Determinants of growth of the flammable grass, Triodia scariosa: consequences for fuel dynamics under climate change in the Mediterranean region of South Eastern Australia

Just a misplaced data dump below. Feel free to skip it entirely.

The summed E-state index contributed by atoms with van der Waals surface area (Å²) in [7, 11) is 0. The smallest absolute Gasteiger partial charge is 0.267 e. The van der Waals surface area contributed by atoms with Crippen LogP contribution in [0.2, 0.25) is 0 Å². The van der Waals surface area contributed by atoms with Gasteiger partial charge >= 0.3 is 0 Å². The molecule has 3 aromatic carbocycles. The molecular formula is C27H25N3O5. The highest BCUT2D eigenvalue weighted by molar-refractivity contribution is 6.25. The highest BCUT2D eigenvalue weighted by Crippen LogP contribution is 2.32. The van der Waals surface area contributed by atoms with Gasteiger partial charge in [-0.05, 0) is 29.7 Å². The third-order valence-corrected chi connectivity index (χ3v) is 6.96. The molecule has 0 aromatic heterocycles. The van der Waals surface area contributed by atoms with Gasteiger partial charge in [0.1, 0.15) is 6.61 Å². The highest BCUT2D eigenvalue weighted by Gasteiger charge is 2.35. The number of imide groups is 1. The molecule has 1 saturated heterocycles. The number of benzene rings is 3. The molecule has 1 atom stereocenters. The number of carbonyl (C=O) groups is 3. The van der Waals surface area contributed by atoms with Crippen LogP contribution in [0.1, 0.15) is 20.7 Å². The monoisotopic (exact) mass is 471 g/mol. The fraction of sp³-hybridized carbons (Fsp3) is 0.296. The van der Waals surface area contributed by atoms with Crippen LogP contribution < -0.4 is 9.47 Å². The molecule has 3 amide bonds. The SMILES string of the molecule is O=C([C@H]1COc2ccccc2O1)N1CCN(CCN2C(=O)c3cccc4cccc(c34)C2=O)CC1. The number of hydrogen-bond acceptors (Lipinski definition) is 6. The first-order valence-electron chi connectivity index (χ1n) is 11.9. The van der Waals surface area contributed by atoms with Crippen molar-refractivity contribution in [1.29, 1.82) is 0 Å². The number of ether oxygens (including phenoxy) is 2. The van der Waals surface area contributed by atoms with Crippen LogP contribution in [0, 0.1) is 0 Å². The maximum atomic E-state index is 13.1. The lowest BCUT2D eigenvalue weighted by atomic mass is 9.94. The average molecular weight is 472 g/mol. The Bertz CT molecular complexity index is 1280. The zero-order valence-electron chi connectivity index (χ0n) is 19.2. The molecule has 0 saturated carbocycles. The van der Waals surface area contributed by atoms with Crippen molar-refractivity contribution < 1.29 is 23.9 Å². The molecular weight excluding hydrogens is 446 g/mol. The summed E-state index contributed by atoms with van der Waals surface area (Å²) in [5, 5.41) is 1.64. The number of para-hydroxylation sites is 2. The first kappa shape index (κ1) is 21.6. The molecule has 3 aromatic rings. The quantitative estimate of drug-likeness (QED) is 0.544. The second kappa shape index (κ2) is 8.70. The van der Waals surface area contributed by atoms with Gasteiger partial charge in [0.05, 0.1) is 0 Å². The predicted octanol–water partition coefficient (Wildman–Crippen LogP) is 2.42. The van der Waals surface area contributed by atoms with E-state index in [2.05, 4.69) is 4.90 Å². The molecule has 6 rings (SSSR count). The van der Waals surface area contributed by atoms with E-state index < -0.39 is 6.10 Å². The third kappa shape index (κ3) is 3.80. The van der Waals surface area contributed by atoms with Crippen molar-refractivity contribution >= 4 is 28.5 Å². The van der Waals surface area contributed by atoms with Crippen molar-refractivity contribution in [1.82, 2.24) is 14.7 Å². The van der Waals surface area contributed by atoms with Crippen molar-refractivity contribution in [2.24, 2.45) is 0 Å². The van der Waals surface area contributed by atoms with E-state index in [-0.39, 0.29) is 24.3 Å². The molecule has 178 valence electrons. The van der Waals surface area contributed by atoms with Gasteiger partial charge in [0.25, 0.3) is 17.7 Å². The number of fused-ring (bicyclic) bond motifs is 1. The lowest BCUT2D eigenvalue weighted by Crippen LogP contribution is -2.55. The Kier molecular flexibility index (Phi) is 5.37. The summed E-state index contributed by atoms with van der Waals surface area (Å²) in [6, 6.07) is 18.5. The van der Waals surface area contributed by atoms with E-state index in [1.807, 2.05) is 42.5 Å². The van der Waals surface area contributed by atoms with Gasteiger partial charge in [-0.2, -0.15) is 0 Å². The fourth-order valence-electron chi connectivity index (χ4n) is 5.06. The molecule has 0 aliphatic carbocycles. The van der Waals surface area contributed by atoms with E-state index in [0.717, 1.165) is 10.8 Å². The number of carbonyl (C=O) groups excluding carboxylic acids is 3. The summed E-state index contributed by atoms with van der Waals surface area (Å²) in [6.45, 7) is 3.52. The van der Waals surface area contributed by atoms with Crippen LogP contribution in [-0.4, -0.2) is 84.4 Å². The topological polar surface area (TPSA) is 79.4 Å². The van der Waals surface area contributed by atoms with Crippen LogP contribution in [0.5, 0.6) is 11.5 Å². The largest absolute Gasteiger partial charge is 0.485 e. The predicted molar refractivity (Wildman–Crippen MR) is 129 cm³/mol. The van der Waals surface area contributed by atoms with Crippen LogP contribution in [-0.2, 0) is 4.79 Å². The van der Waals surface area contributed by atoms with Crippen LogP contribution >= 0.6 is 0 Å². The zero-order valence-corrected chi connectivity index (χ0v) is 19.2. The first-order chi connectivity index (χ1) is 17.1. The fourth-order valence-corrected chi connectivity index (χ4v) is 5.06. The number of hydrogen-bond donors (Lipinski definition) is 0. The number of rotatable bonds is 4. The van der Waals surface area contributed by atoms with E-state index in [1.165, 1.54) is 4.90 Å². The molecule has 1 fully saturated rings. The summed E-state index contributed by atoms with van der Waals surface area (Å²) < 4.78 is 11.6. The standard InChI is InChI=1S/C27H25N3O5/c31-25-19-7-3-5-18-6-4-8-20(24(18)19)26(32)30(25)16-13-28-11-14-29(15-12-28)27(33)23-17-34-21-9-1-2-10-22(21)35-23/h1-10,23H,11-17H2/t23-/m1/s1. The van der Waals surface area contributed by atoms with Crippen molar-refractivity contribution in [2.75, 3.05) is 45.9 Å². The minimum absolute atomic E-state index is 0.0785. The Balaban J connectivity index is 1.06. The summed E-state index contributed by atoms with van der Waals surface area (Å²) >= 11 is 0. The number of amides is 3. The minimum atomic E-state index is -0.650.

Environmental conditions may influence the presence and strength of competitive interactions between different life forms, thereby shaping community composition and structure, and corresponding fuel dynamics. Woodland and shrubland communities of the Mediterranean climate region of South Eastern Australia contain a varied mixture of herbaceous and woody plants. The ratio of herbaceous to woody plants changes along gradients of temperature, moisture and soil fertility. This study aimed to experimentally examine the relative importance of, and interactions between environmental controls (moisture and soil fertility) on the balance of dominant herbaceous (Triodia scariosa) and woody plants (e.g. Acacia ligulata and Leptospermum coriaceum) and their ultimate effects on fuel and fire regimes. The results suggest that environmental determinants of the growth of T. scariosa are likely to be more important than interactions with shrubs in controlling the distribution of T. scariosa. The growth of T. scariosa was consistently higher under hot temperatures and on the less fertile yellow sands, which dominate the south of the region. The results suggest that there is strong potential for the distribution and abundance of T. scariosa to be altered in the future with changes in temperature associated with climate change. The distribution of soil types across the Mediterranean climate region of South Eastern Australia may be predisposed to favour the southerly expansion of T. scariosa-dominated communities in the future under a warmer climate.